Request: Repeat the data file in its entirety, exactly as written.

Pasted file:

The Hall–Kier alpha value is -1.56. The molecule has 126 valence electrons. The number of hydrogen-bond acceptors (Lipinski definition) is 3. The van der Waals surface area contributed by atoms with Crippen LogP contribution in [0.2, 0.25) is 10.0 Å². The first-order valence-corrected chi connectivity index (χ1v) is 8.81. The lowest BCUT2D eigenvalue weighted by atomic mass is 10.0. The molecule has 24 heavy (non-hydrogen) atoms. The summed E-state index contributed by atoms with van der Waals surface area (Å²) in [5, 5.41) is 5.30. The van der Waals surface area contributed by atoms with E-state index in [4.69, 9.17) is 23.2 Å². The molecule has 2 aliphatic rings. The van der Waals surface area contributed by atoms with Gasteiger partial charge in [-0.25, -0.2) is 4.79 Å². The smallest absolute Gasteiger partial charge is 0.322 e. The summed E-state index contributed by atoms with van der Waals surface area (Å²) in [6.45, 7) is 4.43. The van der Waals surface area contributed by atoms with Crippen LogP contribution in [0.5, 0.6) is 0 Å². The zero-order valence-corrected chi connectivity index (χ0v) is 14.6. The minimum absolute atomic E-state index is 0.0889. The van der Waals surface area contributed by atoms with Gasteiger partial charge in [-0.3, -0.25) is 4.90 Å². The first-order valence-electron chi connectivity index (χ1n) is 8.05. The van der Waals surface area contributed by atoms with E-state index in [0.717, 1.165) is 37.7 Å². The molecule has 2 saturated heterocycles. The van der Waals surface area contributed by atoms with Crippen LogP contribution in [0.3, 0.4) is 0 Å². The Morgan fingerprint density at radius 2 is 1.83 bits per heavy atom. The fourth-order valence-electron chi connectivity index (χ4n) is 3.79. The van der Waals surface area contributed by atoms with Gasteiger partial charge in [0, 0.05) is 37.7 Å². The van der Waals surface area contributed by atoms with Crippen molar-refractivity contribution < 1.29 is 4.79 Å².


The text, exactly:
The Hall–Kier alpha value is -1.56. The molecule has 126 valence electrons. The number of hydrogen-bond acceptors (Lipinski definition) is 3. The van der Waals surface area contributed by atoms with Crippen LogP contribution in [0.2, 0.25) is 10.0 Å². The first-order valence-corrected chi connectivity index (χ1v) is 8.81. The lowest BCUT2D eigenvalue weighted by atomic mass is 10.0. The molecule has 24 heavy (non-hydrogen) atoms. The summed E-state index contributed by atoms with van der Waals surface area (Å²) in [5, 5.41) is 5.30. The van der Waals surface area contributed by atoms with E-state index in [4.69, 9.17) is 23.2 Å². The molecule has 2 aliphatic rings. The van der Waals surface area contributed by atoms with Gasteiger partial charge in [-0.25, -0.2) is 4.79 Å². The smallest absolute Gasteiger partial charge is 0.322 e. The summed E-state index contributed by atoms with van der Waals surface area (Å²) in [6.45, 7) is 4.43. The van der Waals surface area contributed by atoms with Crippen LogP contribution in [0.5, 0.6) is 0 Å². The zero-order valence-corrected chi connectivity index (χ0v) is 14.6. The minimum absolute atomic E-state index is 0.0889. The van der Waals surface area contributed by atoms with Gasteiger partial charge in [-0.3, -0.25) is 4.90 Å². The first-order valence-electron chi connectivity index (χ1n) is 8.05. The van der Waals surface area contributed by atoms with E-state index in [0.717, 1.165) is 37.7 Å². The molecule has 2 saturated heterocycles. The van der Waals surface area contributed by atoms with Crippen LogP contribution in [0.3, 0.4) is 0 Å². The Morgan fingerprint density at radius 2 is 1.83 bits per heavy atom. The fourth-order valence-electron chi connectivity index (χ4n) is 3.79. The van der Waals surface area contributed by atoms with Gasteiger partial charge in [0, 0.05) is 37.7 Å². The van der Waals surface area contributed by atoms with Crippen molar-refractivity contribution < 1.29 is 4.79 Å².